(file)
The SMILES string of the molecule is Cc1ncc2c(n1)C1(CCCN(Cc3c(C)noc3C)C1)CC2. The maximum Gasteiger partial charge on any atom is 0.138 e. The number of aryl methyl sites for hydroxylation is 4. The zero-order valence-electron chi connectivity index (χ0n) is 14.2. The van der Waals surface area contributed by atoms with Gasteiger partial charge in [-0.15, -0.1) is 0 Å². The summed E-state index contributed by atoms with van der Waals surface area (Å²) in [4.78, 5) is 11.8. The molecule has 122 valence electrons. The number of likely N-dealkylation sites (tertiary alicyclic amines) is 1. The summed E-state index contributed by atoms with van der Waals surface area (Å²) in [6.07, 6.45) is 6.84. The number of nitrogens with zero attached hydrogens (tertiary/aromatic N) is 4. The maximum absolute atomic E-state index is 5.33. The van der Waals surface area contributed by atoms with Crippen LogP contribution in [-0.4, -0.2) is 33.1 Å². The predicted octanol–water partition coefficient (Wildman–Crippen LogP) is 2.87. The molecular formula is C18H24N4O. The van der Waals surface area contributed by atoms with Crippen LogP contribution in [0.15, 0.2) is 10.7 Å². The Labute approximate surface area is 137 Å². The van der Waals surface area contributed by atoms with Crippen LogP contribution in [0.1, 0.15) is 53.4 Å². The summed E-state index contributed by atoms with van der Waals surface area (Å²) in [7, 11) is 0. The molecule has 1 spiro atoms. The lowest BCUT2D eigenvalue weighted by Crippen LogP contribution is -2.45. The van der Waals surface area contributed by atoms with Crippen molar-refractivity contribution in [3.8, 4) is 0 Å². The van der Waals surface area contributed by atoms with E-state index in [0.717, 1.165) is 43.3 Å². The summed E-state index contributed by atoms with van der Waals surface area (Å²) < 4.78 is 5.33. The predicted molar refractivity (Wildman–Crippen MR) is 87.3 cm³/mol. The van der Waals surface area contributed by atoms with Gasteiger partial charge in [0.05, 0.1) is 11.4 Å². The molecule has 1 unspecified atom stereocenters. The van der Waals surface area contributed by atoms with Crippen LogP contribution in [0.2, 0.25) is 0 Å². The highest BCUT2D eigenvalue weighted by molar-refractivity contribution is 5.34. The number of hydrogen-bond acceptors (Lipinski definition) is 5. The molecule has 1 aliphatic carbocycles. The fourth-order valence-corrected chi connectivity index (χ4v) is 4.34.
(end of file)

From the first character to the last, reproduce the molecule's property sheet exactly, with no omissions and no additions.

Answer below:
The SMILES string of the molecule is Cc1ncc2c(n1)C1(CCCN(Cc3c(C)noc3C)C1)CC2. The maximum Gasteiger partial charge on any atom is 0.138 e. The number of aryl methyl sites for hydroxylation is 4. The zero-order valence-electron chi connectivity index (χ0n) is 14.2. The van der Waals surface area contributed by atoms with Gasteiger partial charge in [-0.15, -0.1) is 0 Å². The summed E-state index contributed by atoms with van der Waals surface area (Å²) in [4.78, 5) is 11.8. The molecule has 122 valence electrons. The number of likely N-dealkylation sites (tertiary alicyclic amines) is 1. The summed E-state index contributed by atoms with van der Waals surface area (Å²) in [6.07, 6.45) is 6.84. The number of nitrogens with zero attached hydrogens (tertiary/aromatic N) is 4. The maximum absolute atomic E-state index is 5.33. The van der Waals surface area contributed by atoms with Crippen LogP contribution in [-0.4, -0.2) is 33.1 Å². The predicted octanol–water partition coefficient (Wildman–Crippen LogP) is 2.87. The molecular formula is C18H24N4O. The van der Waals surface area contributed by atoms with Crippen LogP contribution in [0.15, 0.2) is 10.7 Å². The Labute approximate surface area is 137 Å². The van der Waals surface area contributed by atoms with Crippen LogP contribution in [0.1, 0.15) is 53.4 Å². The summed E-state index contributed by atoms with van der Waals surface area (Å²) in [7, 11) is 0. The molecule has 1 spiro atoms. The lowest BCUT2D eigenvalue weighted by Crippen LogP contribution is -2.45. The van der Waals surface area contributed by atoms with Crippen molar-refractivity contribution in [3.8, 4) is 0 Å². The van der Waals surface area contributed by atoms with E-state index in [0.717, 1.165) is 43.3 Å². The summed E-state index contributed by atoms with van der Waals surface area (Å²) < 4.78 is 5.33. The predicted molar refractivity (Wildman–Crippen MR) is 87.3 cm³/mol. The van der Waals surface area contributed by atoms with Gasteiger partial charge in [0.05, 0.1) is 11.4 Å². The molecule has 1 unspecified atom stereocenters. The van der Waals surface area contributed by atoms with Crippen LogP contribution in [0.2, 0.25) is 0 Å². The highest BCUT2D eigenvalue weighted by molar-refractivity contribution is 5.34. The number of hydrogen-bond acceptors (Lipinski definition) is 5. The molecule has 1 aliphatic carbocycles. The fourth-order valence-corrected chi connectivity index (χ4v) is 4.34.